Straddling the equator, Sumatra is the 6th largest island in the world, full of untamed jungle, raging rivers, active volcanoes, stunning crater lakes, remote hill tribes, UNESCO-recognised rainforest and abundant wildlife. The whole island is fast-gaining a reputation as a hotspot for adventure and is one of the few places left to see orangutans in the wild.
Often referred to as ‘adventure island’ Sumatra offers plenty of opportunities for those who enjoy hiking, trekking and the prospect of seeing wild orangutans swinging from the trees deep within the steamy jungle. Off the tourist track, this is an island of wild and rugged allure, which will appeal to those moved by natural beauty, abundant and endangered wildlife and traditional tribal culture. The mountain range of Bukit Barisan runs the length of the island, protecting the thick tropical jungle and lush vegetation of western Sumatra and the endemic species here include the Sumatran tiger, orangutan, rhino and elephant. There are also over 50 ethnic minority groups all with their own traditions, costumes and lifestyles.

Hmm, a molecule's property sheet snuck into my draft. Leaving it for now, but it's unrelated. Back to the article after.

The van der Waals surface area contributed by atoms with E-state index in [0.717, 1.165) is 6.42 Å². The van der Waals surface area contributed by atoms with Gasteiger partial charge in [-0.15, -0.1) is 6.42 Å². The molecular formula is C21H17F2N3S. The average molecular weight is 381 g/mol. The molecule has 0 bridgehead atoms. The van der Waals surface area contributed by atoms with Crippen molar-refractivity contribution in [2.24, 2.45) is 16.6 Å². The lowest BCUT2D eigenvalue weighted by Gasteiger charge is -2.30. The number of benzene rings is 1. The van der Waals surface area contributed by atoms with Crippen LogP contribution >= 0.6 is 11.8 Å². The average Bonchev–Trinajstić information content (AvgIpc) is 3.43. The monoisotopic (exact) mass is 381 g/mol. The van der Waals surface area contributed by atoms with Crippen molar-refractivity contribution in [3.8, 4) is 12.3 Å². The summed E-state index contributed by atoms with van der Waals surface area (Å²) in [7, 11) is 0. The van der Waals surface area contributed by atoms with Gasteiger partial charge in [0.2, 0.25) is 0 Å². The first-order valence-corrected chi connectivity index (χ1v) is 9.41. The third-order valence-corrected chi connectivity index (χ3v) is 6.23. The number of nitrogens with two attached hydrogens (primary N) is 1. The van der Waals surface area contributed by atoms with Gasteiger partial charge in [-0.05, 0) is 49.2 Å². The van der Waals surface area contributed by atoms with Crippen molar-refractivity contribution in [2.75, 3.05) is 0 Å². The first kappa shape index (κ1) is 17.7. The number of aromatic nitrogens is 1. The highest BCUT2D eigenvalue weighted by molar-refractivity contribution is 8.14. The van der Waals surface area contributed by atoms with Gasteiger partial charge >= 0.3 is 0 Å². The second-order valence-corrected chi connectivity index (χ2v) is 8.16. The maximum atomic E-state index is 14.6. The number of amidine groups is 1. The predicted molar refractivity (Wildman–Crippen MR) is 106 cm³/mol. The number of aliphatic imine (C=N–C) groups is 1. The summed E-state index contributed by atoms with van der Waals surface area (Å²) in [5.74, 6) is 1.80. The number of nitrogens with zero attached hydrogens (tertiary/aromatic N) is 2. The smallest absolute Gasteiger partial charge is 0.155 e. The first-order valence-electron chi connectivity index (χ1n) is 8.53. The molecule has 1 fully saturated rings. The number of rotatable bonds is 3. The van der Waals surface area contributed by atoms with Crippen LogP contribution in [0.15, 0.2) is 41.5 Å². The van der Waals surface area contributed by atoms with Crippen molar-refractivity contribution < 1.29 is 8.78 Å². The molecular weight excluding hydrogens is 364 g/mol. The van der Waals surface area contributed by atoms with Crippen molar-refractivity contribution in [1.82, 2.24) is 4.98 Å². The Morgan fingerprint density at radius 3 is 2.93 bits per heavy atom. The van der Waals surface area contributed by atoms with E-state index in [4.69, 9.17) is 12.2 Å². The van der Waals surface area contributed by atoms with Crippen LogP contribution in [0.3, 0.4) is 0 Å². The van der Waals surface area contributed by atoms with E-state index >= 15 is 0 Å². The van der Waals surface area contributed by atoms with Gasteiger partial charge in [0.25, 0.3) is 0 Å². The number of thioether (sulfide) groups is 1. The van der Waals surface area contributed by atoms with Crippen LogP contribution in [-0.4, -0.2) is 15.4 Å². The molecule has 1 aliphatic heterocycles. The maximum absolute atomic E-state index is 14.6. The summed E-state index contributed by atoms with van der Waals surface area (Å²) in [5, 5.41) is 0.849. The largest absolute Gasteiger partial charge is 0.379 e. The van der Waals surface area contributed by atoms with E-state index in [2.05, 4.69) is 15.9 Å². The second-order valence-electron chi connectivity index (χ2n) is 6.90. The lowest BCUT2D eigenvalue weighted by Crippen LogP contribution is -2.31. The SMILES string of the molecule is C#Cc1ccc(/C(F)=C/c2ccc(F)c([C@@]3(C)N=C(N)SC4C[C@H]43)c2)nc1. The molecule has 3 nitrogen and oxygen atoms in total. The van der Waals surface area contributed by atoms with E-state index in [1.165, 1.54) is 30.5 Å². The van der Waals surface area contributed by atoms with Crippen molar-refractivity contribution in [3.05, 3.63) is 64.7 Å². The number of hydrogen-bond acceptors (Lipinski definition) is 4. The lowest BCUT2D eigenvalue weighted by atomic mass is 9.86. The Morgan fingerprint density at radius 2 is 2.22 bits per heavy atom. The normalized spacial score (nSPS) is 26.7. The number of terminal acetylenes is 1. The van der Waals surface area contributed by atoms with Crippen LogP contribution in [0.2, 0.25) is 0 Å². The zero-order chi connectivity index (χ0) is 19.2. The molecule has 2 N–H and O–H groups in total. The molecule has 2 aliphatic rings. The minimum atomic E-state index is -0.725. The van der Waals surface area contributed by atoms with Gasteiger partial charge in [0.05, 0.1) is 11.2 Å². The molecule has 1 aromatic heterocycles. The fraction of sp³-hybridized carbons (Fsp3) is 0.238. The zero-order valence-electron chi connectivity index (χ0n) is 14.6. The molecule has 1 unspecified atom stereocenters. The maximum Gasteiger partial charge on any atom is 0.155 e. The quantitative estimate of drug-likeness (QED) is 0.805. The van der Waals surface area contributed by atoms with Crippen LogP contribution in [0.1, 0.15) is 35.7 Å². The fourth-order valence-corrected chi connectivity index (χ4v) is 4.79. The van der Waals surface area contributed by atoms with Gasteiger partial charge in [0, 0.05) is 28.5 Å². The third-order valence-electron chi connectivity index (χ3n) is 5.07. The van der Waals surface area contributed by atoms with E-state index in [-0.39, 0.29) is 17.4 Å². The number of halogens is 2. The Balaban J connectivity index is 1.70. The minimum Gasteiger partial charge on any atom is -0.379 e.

The capital city, Medan is the third largest city in Indonesia, located on the northeast side of the island and is an interesting brew of ancient cultures, Dutch colonialism, glitzy shopping malls and mobile phone shops. Within easy reach is Bukit Lawang in the north of the island within Gunung Leuser National Park, famous for the Bohorok Rehabiliation Centre, a conservation success story that has helped the orangutan population to both survive and thrive. Another highlight of the park is the chance to get up close and personal to Sumatran elephants in the village of Tangkahan at the Elelphant Camp, another conservation project designed to protect these Asian elephants. For scenic beauty and tribal culture, southwest of Medan lies the largest volcanic crater lake in the world, Lake Toba, where you will find Samosir Island and have the chance to explore the traditional villages of the Batak people.